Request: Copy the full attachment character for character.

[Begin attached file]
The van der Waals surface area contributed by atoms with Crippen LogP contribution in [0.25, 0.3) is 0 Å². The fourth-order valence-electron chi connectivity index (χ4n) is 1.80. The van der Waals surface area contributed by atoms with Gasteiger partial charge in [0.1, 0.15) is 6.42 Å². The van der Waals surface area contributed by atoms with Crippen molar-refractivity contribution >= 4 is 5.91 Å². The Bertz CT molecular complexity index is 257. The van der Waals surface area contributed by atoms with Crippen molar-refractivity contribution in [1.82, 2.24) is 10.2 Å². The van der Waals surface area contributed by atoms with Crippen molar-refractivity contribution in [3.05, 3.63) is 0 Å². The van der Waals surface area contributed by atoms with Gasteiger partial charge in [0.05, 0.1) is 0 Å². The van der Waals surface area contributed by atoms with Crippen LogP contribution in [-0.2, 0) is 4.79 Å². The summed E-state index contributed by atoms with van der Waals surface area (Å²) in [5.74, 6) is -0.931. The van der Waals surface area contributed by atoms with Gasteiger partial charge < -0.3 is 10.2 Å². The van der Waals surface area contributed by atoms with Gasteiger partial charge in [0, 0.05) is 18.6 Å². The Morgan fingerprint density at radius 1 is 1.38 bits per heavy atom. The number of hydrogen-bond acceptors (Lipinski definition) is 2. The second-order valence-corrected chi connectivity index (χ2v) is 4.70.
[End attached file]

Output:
The van der Waals surface area contributed by atoms with Crippen LogP contribution in [0.25, 0.3) is 0 Å². The fourth-order valence-electron chi connectivity index (χ4n) is 1.80. The van der Waals surface area contributed by atoms with Gasteiger partial charge in [0.1, 0.15) is 6.42 Å². The van der Waals surface area contributed by atoms with Crippen molar-refractivity contribution >= 4 is 5.91 Å². The Bertz CT molecular complexity index is 257. The van der Waals surface area contributed by atoms with Crippen molar-refractivity contribution in [1.82, 2.24) is 10.2 Å². The van der Waals surface area contributed by atoms with Crippen molar-refractivity contribution in [3.05, 3.63) is 0 Å². The van der Waals surface area contributed by atoms with Gasteiger partial charge in [0.05, 0.1) is 0 Å². The van der Waals surface area contributed by atoms with Crippen LogP contribution in [-0.2, 0) is 4.79 Å². The summed E-state index contributed by atoms with van der Waals surface area (Å²) in [5.74, 6) is -0.931. The van der Waals surface area contributed by atoms with Gasteiger partial charge < -0.3 is 10.2 Å². The van der Waals surface area contributed by atoms with Gasteiger partial charge in [0, 0.05) is 18.6 Å². The Morgan fingerprint density at radius 1 is 1.38 bits per heavy atom. The number of hydrogen-bond acceptors (Lipinski definition) is 2. The second-order valence-corrected chi connectivity index (χ2v) is 4.70.